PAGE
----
The television industry has experienced massive evolution over the last few years, yet it also feels like we’ve come full circle.
Remember the days of TV guides and an overwhelming amount of channels, each with their own intellectual property rights to the TV shows and movies you wanted to see? As streaming services have come into their own within the last few years, outdated trends have returned in a new format.
For the last 10-15 years, entire seasons of brand new television shows would be dumped onto Netflix or Hulu in a single day, allowing viewers to binge the entire season in a weekend or less. Now Netflix, Hulu Disney+ and other streaming services have returned to the weekly episode model that we called extinct just a few years ago.
Or how about the days when you would go to a friend’s house because they had a premium channel you didn’t, like HBO or Showtime. With streaming, we’re back to an a la carte approach — and the bill for half a dozen of these services can easily equal or surpass what we once paid for an all-in-one cable package.
While the ecosystem of television feels increasingly familiar to what already existed in the past, the film industry is entering a completely new phase.
With few exceptions, the biggest film blockbusters have always lived on the big screen. These are major productions with sky-high budgets. The studios that produce them have long understood that making profits to justify budgets in the hundreds of millions of dollars means box-office returns.
That pandemic changed all that. For the first time in modern memory, the biggest media productions (think Marvel, Pixar, Disney, etc.) were postponed indefinitely, released only on streaming services, or released in a “hybrid” approach on both movie screens and streaming.
Major studios have seen some level of financial success with all of those strategies, though the industry is likely still months or years away from returning to profit levels that only a robust international box office can offer.
Or maybe not. While it seems clear that movie theaters will always have a place in popular culture, there’s ongoing debate about whether hybrid releases for films like “Black Widow” or “Dune” is actually a smart strategy.
The hybrid release of “Black Widow” resulted in a lawsuit between the movie’s star, Scarlet Johannson, and Marvel Studios, over how much she deserved to be paid. For “Dune,” the question of hybrid releases has been even more pronounced, with director Denis Villenueve being an outspoken critic of the strategy.
“Dune” is actually “Dune: Part One,” and debuted in theaters on the same day it became available to stream on HBO Max. Villenueve said a condition of releasing the sequel would be an exclusive 45-day theatrical window before it goes to streaming services.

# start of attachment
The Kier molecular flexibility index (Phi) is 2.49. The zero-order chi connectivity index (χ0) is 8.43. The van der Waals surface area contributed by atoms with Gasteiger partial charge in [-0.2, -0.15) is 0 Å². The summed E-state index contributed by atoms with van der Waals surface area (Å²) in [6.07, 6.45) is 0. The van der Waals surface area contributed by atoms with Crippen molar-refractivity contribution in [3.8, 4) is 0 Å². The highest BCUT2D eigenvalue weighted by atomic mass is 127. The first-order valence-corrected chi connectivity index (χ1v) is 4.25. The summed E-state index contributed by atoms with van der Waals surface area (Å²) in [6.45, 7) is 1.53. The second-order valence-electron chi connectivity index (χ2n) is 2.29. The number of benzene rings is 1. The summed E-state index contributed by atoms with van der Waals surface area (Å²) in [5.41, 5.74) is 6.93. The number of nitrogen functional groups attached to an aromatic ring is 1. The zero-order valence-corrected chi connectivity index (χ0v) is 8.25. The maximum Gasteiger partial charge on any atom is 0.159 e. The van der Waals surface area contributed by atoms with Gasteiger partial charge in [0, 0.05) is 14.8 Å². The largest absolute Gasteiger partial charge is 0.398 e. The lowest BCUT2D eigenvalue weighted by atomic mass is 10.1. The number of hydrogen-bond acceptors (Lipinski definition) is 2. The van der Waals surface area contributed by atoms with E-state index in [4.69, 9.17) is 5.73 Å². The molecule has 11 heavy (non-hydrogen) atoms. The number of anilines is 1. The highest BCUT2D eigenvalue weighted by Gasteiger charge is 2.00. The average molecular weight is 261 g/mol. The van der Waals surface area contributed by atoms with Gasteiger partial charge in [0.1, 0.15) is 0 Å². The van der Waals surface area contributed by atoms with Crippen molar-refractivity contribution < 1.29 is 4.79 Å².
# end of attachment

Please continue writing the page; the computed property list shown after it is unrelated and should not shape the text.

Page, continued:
“For me, it was a non-negotiable condition,” Villeneuve said. “But again, I love streaming. I use streaming all the time. I think it’s a fantastic way of revisiting movies or discovering movies from the past that are not accessible in theaters anymore. But I still think that contemporary movies need to have their chance. All movies need to have proper time in theaters.”
There’s little doubt that directors like Villeneuve will continue to fight with studios over how their films are distributed, but there’s now an equally interesting debate happening over how films are funded.
Historically, films are expensive to make. While technology has brought down the cost a bit, the biggest movies still require major dollars to bring to fruition, meaning large Hollywood studios have held a bit of a monopoly in this area for a long time.
That makes it difficult for many independent films and aspiring studios to find their place in the film economy. Yet there are signs of new financing models, like the “crypto movie” developed by Mogul Productions, which has a self-described model of DeFiFi, or decentralized film financing. Essentially, Mogul Productions has created a platform that allows users to spend Ethereum-backed STARS Tokens to participate in the film production process, bringing a kind of crowdsourced approach to financing — only with crypto instead of crowdfunding platforms like IndieGoGo.
The reality is that the film industry is undergoing massive changes to its distribution, financing and media strategy. It seems clear that the future of film will be more diverse in both content and its relationship with the audience.
For consumers, at least, that’s probably a good thing.